I have read all the replies and find it quite funny that people use references to feudalistic Europe, modern day snipers and our moral structure to sanctify or vilify the actions of this Paladin in the D&D world of Faerun.

They have nothing to do with each other. The problem of over thinkning alignment issues is quite common. I did this am I evil... good grief...

The black and white of alignments is grey at best when you try to compare it to modern morales or for that matter morals that exist in any other source but D&D.

With a D&D Faerunian cosmology in mind... was the act evil... not a chance... was the act neutral... nope... was the act good... yes...

You have to remember that a lawful person doesn't neccessarily follow a code of legality imposed on him/her by authorities... in this case the Paladin's lawfulness would be imparted by the beliefs of his diety and without knowing the Diety we are all just speculating.

Using the provided information, as a DM for over 20+ years, I would say that while his actions may have seems a tad compulsive and not completely Paladin-like... they were justified due to the situations at hand.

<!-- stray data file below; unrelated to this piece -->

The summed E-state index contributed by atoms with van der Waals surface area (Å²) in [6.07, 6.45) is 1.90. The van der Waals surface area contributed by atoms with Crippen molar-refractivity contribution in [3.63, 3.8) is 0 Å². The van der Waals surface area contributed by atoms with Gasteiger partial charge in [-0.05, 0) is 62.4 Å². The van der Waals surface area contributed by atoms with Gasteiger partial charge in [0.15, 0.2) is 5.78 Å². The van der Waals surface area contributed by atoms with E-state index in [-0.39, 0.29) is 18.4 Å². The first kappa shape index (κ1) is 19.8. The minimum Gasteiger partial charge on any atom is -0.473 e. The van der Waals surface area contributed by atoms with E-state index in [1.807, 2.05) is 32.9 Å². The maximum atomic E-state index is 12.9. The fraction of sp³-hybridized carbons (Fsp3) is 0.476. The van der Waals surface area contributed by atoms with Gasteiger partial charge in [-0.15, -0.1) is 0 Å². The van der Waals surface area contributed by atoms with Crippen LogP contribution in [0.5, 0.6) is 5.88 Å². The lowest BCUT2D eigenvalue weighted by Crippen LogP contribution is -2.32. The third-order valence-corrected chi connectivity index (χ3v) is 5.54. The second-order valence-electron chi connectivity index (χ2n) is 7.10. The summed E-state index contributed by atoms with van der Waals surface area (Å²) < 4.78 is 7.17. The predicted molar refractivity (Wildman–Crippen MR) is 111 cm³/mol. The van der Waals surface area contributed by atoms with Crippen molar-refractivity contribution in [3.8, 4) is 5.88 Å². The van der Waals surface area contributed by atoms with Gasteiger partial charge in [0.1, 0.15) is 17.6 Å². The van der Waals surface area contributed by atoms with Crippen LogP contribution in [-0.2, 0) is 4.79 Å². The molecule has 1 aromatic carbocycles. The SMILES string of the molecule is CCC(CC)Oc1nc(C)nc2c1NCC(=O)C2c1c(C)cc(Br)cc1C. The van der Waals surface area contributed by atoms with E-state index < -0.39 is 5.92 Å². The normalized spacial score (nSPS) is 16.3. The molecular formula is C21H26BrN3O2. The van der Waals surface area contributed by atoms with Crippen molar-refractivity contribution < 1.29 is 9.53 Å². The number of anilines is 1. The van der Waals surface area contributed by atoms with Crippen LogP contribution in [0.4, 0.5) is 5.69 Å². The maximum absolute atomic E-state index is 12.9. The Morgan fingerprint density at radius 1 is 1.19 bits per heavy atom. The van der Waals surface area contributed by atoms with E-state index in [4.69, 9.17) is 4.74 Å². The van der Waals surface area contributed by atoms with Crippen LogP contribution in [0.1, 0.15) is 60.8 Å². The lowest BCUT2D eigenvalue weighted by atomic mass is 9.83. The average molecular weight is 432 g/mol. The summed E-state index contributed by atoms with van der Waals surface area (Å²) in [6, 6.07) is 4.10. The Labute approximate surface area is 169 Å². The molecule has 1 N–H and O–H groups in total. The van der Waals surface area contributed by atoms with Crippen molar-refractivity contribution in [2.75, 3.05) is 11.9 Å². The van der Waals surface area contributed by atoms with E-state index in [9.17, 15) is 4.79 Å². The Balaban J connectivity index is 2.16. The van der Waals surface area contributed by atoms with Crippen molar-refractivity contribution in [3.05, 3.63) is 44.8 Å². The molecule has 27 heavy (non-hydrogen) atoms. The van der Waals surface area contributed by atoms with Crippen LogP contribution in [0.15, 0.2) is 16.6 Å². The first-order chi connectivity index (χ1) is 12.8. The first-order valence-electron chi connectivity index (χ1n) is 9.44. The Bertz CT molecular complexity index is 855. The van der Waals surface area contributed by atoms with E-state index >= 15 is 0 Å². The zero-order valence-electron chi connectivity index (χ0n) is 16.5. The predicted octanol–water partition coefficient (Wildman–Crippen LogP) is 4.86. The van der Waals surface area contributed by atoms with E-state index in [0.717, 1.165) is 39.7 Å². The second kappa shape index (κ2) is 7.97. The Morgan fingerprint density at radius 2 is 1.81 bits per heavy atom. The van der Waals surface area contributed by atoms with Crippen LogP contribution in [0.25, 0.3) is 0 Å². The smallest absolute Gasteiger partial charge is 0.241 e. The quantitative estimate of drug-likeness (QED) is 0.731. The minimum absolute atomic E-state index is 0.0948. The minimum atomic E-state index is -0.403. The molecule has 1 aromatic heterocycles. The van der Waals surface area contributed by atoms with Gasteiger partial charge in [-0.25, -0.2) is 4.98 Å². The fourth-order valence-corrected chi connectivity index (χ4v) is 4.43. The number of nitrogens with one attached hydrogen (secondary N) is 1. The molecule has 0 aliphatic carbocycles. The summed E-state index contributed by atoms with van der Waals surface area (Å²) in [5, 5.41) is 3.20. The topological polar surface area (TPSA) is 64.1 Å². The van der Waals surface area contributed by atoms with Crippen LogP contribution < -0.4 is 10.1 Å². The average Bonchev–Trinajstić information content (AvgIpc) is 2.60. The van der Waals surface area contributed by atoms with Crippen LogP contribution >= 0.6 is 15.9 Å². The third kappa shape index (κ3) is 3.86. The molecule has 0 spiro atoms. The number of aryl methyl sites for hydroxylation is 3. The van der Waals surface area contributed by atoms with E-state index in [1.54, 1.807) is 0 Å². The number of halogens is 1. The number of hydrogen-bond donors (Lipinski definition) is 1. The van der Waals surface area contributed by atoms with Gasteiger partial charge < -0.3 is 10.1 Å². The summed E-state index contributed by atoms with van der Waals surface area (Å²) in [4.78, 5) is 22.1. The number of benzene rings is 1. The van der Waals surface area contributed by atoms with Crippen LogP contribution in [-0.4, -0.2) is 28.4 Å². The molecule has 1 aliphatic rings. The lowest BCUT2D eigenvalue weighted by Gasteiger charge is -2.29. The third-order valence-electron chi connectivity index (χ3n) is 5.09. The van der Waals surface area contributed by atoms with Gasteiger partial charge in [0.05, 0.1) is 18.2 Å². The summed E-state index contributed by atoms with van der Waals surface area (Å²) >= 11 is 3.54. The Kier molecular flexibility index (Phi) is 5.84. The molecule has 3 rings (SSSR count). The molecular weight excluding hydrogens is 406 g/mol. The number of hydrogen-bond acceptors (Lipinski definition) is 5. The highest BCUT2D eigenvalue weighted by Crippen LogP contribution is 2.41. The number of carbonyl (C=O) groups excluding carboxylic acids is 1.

You have an evil person going to rape an inocent child again... do you say "I am here to end your evil.. turn around and have at it with someone your own size..." and let the evil guy grab the girl and use her as leverage or worse yet kill the girl out of spite so there is no actual victim... NOPE you take the options in ... killing the man before he can touch the girl is a primal reaction to a dire situation.

The old phrase everyone knows is Lawful Good doesn't mean lawful stupid... and with a young girl's life in the balance you take no chances...

If however the same Paladin happened upon the scene and saw the man just finish and leave before he could get there to make a differnce was to later encounter the foe on the street he then must call him out if you will... it depends on the gravity and direness of the situation..

my 2 1/2 coppers